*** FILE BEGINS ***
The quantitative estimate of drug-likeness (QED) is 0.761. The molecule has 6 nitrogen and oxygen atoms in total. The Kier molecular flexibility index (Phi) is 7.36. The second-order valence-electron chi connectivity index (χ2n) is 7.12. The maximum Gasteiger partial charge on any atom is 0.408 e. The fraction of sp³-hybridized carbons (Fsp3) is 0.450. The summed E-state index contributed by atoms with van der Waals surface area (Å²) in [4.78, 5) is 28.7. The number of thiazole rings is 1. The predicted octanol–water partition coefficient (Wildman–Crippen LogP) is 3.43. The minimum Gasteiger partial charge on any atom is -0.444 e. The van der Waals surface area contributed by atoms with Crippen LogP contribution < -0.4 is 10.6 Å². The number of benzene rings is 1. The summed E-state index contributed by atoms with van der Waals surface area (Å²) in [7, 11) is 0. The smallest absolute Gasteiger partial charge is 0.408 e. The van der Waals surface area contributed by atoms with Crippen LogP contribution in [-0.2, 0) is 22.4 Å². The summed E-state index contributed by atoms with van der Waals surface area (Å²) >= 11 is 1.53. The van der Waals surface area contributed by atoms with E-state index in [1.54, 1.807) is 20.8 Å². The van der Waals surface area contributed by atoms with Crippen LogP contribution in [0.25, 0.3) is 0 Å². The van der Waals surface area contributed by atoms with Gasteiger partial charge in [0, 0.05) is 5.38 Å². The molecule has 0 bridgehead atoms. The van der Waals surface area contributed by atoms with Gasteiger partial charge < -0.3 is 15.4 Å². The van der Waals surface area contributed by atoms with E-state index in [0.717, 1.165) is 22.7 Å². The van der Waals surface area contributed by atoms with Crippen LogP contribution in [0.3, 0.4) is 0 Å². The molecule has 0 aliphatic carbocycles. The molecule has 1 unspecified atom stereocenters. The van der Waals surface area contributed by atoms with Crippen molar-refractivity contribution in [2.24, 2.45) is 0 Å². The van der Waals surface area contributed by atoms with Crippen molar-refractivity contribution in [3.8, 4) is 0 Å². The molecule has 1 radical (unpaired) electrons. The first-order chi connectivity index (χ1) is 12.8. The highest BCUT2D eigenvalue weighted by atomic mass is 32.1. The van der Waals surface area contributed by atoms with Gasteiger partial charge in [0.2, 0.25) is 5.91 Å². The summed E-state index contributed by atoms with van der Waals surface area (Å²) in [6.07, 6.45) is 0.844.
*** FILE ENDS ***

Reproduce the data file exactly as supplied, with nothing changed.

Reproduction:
The quantitative estimate of drug-likeness (QED) is 0.761. The molecule has 6 nitrogen and oxygen atoms in total. The Kier molecular flexibility index (Phi) is 7.36. The second-order valence-electron chi connectivity index (χ2n) is 7.12. The maximum Gasteiger partial charge on any atom is 0.408 e. The fraction of sp³-hybridized carbons (Fsp3) is 0.450. The summed E-state index contributed by atoms with van der Waals surface area (Å²) in [4.78, 5) is 28.7. The number of thiazole rings is 1. The predicted octanol–water partition coefficient (Wildman–Crippen LogP) is 3.43. The minimum Gasteiger partial charge on any atom is -0.444 e. The van der Waals surface area contributed by atoms with Crippen LogP contribution < -0.4 is 10.6 Å². The number of benzene rings is 1. The summed E-state index contributed by atoms with van der Waals surface area (Å²) in [7, 11) is 0. The smallest absolute Gasteiger partial charge is 0.408 e. The van der Waals surface area contributed by atoms with Crippen LogP contribution in [-0.2, 0) is 22.4 Å². The summed E-state index contributed by atoms with van der Waals surface area (Å²) >= 11 is 1.53. The van der Waals surface area contributed by atoms with E-state index in [1.54, 1.807) is 20.8 Å². The van der Waals surface area contributed by atoms with Crippen LogP contribution in [0.25, 0.3) is 0 Å². The van der Waals surface area contributed by atoms with Gasteiger partial charge in [0, 0.05) is 5.38 Å². The molecule has 0 bridgehead atoms. The van der Waals surface area contributed by atoms with Gasteiger partial charge < -0.3 is 15.4 Å². The van der Waals surface area contributed by atoms with E-state index in [0.717, 1.165) is 22.7 Å². The van der Waals surface area contributed by atoms with Crippen LogP contribution in [0.3, 0.4) is 0 Å². The molecule has 0 aliphatic carbocycles. The molecule has 1 unspecified atom stereocenters. The van der Waals surface area contributed by atoms with Crippen molar-refractivity contribution in [2.24, 2.45) is 0 Å². The van der Waals surface area contributed by atoms with Crippen molar-refractivity contribution in [3.8, 4) is 0 Å². The molecule has 1 radical (unpaired) electrons. The first-order chi connectivity index (χ1) is 12.8. The highest BCUT2D eigenvalue weighted by atomic mass is 32.1. The van der Waals surface area contributed by atoms with Gasteiger partial charge in [0.2, 0.25) is 5.91 Å². The summed E-state index contributed by atoms with van der Waals surface area (Å²) in [6.07, 6.45) is 0.844.